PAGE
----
These water-cooler staples, however, are increasingly older people’s fare. Just like in the rest of Canada, francophone Quebec youth watch far less traditional TV than their elders. The 25-34 age bracket consumed just 13 hours of the stuff weekly last year, according to an analysis by Laval University’s Centre d’études sur les médias, compared with a remarkable diet of 47 hours per week for seniors.
Younger francophones live on smaller screens. The existence of a homegrown social-media ecosystem doesn’t change the fact that a preponderance of digital media is in English.
Even non-anglophones produce their educational clips about Austerlitz and their Robert Johnson spoofs in the language of Hollywood, because it is the planet’s semi-official second language, with far more non-native speakers than any rival. While just about 400 million people have English as their mother tongue, 1.5 billion people can speak it, according to The Rise of English: Global Politics and the Power of Language, by law professor Rosemary Salomone. That’s a lot of potential clicks.
Francophone teens watching YouTube videos in English won’t make them forget how to speak French. But it might pull them away from the unifying cultural references that help make Quebec a distinct society.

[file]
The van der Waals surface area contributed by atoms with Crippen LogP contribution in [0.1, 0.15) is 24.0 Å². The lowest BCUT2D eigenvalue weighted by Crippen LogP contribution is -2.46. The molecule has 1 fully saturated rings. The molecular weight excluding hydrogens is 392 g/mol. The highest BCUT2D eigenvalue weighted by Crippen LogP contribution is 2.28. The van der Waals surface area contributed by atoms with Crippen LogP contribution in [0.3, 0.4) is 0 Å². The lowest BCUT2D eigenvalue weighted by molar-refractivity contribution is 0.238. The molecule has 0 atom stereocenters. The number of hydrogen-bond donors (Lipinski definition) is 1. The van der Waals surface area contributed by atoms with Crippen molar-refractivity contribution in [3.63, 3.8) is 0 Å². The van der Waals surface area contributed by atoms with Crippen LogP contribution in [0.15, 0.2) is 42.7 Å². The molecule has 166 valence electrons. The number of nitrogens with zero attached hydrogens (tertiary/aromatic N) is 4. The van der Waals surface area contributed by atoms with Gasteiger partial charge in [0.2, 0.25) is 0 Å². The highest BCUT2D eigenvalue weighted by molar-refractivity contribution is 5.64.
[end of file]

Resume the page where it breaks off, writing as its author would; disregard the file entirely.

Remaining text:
A much-discussed segment by the comedian Guy Nantel this fall showed him asking basic questions about Quebec to clueless students at Montreal’s anglophone Dawson College. But just as striking was how few of the francophone students recognized touchstone figures like the entertainer Yvon Deschamps or former premier René Lévesque.
“A language is about more than just being able to chat around the house,” said Prof. Warren. “You should also be able to express yourself about a whole range of cultural and political subjects.”
It’s against this backdrop that C-11 has won wide support in Quebec, where the bill is more popular than in any other region. Just 19 per cent of Quebeckers oppose the idea of greater government regulation of the internet, according to a spring Nanos survey, compared with 50 per cent on the Prairies. (The poll included responses from 1,005 Canadians by phone and online, with a margin of error of plus or minus 3.1 percentage points, 19 times out of 20.)
No one believes the law would be a cure-all. Even with more visibility for French-language Canadian productions on Netflix, their output would continue to be drowned in the internet’s anglo ocean.
But the bill’s limits are no reason to let it die – as was allowed to happen with the legislation’s predecessor, Bill C-10 – said Benoît Pelletier, a former Quebec Liberal cabinet minister and current law professor at the University of Ottawa.
“It’s true that this law isn’t perfect but there is legislative momentum and that momentum should be seized,” he said.
If Mr. Pelletier gets his wish, future Quebec teens may at last be able to scratch their itch for summaries of Napoleon’s downfall in the language of his country.